“The Wanderer” and “The Seafarer” are poems that depict the Anglo Saxon Era; despite their differences and similarities in the in the manner in which they accept their plight, they are nonetheless, elegiac poems; measuring up to the hero of the Anglo Saxon.
Ellman, Richard J. “ Perceptions of the Outside World in The Wanderer and The
Seafarer. Banyan Literary Journal. 2006 vol.1
Marsden, Richard. The Cambridge Old English Reader. Cambridge, Cambridge
University Press 2004 P221 Print
SELECTED AND TRANSLATED BY PROFESSOR R. K. GORDON
LONDON J. M. DENT & SONS LTD NEW YORK E. P. DUTTON & CO INC 72 1959
[ The Wanderer is an elegy uttered by one who had formerly known happiness and honour in his lord's hall. Now his lord is dead, and he has lost his post. He has become a wanderer who knows that 'sorrow's crown of sorrow is remembering happier things.']
OFTEN the solitary man prays for favour, for the mercy of the Lord, though, sad at heart, he must needs stir with his hands for a weary while the icy sea across the watery ways, must journey the paths of exile; settled in truth is fate! So spoke the wanderer, mindful of hardships, of cruel slaughters, of the fall of kinsmen:
'Often I must bewail my sorrows in my loneliness at the dawn of each day; there is none of living men now to whom I dare speak my heart openly. I know for a truth that it is a noble custom for a man to bind fast the thoughts of his heart, to treasure his broodings, let him think as he will. Nor can the weary in mood resist fate, nor does the fierce thought avail anything. Wherefore those eager for glory often bind fast in their secret hearts a sad thought. So I, sundered from my native land, far from noble kinsmen, often sad at heart, had to fetter my mind, when in years gone by the darkness of the earth covered my gold-friend, and I went thence in wretchedness with wintry care upon me over the frozen waves, gloomily sought the hall of a treasure-giver wherever I could find him far or near, who might know me in the mead hall or comfort me, left without friends, treat me with kindness. He knows who puts it to the test how cruel a comrade is sorrow for him who has few dear protectors; his is the path of exile, in no wise the twisted gold; a chill body, in no wise the riches of the earth; he thinks of retainers in hall and the receiving of treasure, of how in his youth his gold-friend was kind to him at the feast. The joy has all perished. Wherefore he knows this who must long forgo the counsels of his dear lord and friend, when sorrow and sleep together often bind the poor solitary man; it seems to him in his mind that he clasps and kisses his lord and lays hands and head on his knee, as when erstwhile in past days he was near the gift-throne; then the friendless man wakes again, sees before him the dark waves, the sea-birds bathing, spreading their feathers; frost and snow falling mingled with hail. Then heavier are the wounds in his heart, sore for his beloved; sorrow is renewed. Then the memory of kinsmen crosses his mind; he greets them with songs; he gazes on them eagerly. The companions of warriors swim away again; the souls of sailors bring there not many known songs.1 Care is renewed in him who must needs send very often his weary mind over the frozen waves.
And thus I cannot think why in this world my mind becomes not overcast when I consider all the life of earls, how of a sudden they have given up hall, courageous retainers. So this world each day passes and falls; for a man cannot become wise till he has his share of years in the world. A wise man must be patient, not over-passionate, nor over-hasty of speech, nor over-weak or rash in war, nor overfearful, nor over-glad, nor over-covetous, never over-eager to boast ere he has full knowledge. A man must bide his time, when he boasts in his speech, until he knows well in his pride whither the thoughts of the mind will turn. A wise man must see how dreary it will be when all the riches of this world stand waste, as in different places throughout this world walls stand, blown upon by winds, hung with frost, the dwellings in ruins. The wine halls crumble; the rulers lie low, bereft of joy; the mighty warriors have all fallen in their pride by the wall; war carried off some, bore them on far paths; one the raven bore away over the high sea; one the grey wolf gave over to death; one an earl with sad face hid in the earth-cave. Thus did the Creator of men lay waste this earth till the old work of giants stood empty, free from the revel of castle-dwellers. Then he who has thought wisely of the foundation of things and who deeply ponders this dark life, wise in his heart, often turns his thoughts to the many slaughters of the past, and speaks these words:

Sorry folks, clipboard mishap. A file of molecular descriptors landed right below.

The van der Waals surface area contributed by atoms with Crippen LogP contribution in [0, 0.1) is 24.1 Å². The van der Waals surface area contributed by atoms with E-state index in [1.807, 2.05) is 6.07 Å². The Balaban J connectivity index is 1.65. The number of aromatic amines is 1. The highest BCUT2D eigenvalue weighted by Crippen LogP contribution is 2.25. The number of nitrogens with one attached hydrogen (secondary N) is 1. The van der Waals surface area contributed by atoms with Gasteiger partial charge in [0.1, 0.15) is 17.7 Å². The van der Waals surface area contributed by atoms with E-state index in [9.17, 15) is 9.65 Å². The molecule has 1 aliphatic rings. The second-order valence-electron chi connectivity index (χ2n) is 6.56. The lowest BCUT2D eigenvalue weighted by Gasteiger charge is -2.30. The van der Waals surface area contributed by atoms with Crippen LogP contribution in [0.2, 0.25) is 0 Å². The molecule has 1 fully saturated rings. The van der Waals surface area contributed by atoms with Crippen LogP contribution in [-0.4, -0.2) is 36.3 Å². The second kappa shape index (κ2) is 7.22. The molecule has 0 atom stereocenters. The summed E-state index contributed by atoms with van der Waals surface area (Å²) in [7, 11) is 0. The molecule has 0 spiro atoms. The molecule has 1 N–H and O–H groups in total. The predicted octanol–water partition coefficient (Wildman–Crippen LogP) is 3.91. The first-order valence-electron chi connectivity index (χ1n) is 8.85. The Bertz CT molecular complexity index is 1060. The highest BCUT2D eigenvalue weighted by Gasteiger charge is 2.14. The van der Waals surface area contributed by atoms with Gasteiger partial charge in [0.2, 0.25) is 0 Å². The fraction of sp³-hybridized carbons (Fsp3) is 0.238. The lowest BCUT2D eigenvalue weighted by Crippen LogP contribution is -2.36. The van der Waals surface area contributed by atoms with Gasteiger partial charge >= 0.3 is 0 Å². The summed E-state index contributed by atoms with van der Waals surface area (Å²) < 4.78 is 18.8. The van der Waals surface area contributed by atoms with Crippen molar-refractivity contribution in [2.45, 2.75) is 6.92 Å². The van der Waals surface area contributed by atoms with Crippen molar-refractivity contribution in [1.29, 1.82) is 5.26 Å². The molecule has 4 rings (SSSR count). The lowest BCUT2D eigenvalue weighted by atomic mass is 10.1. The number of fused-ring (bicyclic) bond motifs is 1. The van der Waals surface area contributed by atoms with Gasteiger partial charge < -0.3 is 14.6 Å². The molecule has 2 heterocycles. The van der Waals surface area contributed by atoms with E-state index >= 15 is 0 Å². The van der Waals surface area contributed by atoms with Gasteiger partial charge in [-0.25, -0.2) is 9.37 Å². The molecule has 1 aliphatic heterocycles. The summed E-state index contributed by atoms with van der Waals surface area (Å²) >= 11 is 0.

"Whither has gone the horse? Whither has gone the man? Whither has gone the giver of treasure? Whither has gone the place of feasting? 'Where are the joys of hall? Alas, the bright cup! Alas, the warrior in his corslet! Alas, the glory of the prince! How that time has passed away, has grown dark under the shadow of night, as if it had never been! Now in the place of the dear warriors stands a wall, wondrous high, covered with serpent shapes; the might of the ash-wood spears has carried off the earls, the weapon greedy for slaughter -- a glorious fate; and storms beat upon these rocky slopes; the falling storm binds the earth, the terror of winter. Then comes darkness, the nightInclude your highlights.
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Shadow casts gloom, sends from the north fierce hailstorms to the terror of men. Everything is full of hardship in the kingdom of earth; the decree of fate changes the world under the heavens. Here possessions are transient, here friends are transient, here man is transient, here woman is transient; all this firm-set earth becomes empty." '
So spoke the wise man in his heart, and sat apart in thought. Good is he who holds his faith; nor shall a man ever show forth too quickly the sorrow of his breast, except he, the earl, first know how to work its cure bravely. Well is it for him who seeks mercy, comfort from the Father in heaven, where for us all security stands.